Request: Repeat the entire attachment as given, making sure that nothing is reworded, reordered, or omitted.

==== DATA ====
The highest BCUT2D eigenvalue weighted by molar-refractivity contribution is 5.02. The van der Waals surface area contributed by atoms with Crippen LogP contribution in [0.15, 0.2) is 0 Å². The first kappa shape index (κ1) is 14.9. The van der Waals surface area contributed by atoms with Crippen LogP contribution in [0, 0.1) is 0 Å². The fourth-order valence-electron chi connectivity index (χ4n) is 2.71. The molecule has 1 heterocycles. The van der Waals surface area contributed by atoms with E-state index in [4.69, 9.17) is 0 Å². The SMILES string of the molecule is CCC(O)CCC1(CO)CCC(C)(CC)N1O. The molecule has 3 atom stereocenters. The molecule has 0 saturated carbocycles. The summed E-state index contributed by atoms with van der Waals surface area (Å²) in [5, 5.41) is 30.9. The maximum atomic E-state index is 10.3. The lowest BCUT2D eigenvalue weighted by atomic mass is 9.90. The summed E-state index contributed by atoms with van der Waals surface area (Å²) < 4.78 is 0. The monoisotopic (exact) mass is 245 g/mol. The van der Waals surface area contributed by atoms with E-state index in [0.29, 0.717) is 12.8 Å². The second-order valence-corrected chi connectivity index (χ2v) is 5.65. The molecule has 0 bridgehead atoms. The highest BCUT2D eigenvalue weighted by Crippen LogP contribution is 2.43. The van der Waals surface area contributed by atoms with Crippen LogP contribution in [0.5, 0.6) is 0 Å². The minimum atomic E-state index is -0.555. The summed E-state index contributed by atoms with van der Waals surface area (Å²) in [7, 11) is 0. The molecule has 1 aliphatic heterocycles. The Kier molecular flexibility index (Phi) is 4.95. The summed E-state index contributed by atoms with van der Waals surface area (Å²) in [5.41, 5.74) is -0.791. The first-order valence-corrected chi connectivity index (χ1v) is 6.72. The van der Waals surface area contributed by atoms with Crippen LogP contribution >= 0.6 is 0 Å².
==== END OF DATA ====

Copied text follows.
The highest BCUT2D eigenvalue weighted by molar-refractivity contribution is 5.02. The van der Waals surface area contributed by atoms with Crippen LogP contribution in [0.15, 0.2) is 0 Å². The first kappa shape index (κ1) is 14.9. The van der Waals surface area contributed by atoms with Crippen LogP contribution in [0, 0.1) is 0 Å². The fourth-order valence-electron chi connectivity index (χ4n) is 2.71. The molecule has 1 heterocycles. The van der Waals surface area contributed by atoms with E-state index in [4.69, 9.17) is 0 Å². The SMILES string of the molecule is CCC(O)CCC1(CO)CCC(C)(CC)N1O. The molecule has 3 atom stereocenters. The molecule has 0 saturated carbocycles. The summed E-state index contributed by atoms with van der Waals surface area (Å²) in [5, 5.41) is 30.9. The maximum atomic E-state index is 10.3. The lowest BCUT2D eigenvalue weighted by atomic mass is 9.90. The summed E-state index contributed by atoms with van der Waals surface area (Å²) < 4.78 is 0. The monoisotopic (exact) mass is 245 g/mol. The van der Waals surface area contributed by atoms with E-state index in [0.29, 0.717) is 12.8 Å². The second-order valence-corrected chi connectivity index (χ2v) is 5.65. The molecule has 0 bridgehead atoms. The highest BCUT2D eigenvalue weighted by Crippen LogP contribution is 2.43. The van der Waals surface area contributed by atoms with Crippen LogP contribution in [0.5, 0.6) is 0 Å². The minimum atomic E-state index is -0.555. The summed E-state index contributed by atoms with van der Waals surface area (Å²) in [7, 11) is 0. The molecule has 1 aliphatic heterocycles. The Kier molecular flexibility index (Phi) is 4.95. The summed E-state index contributed by atoms with van der Waals surface area (Å²) in [5.41, 5.74) is -0.791. The first-order valence-corrected chi connectivity index (χ1v) is 6.72. The van der Waals surface area contributed by atoms with Crippen LogP contribution >= 0.6 is 0 Å².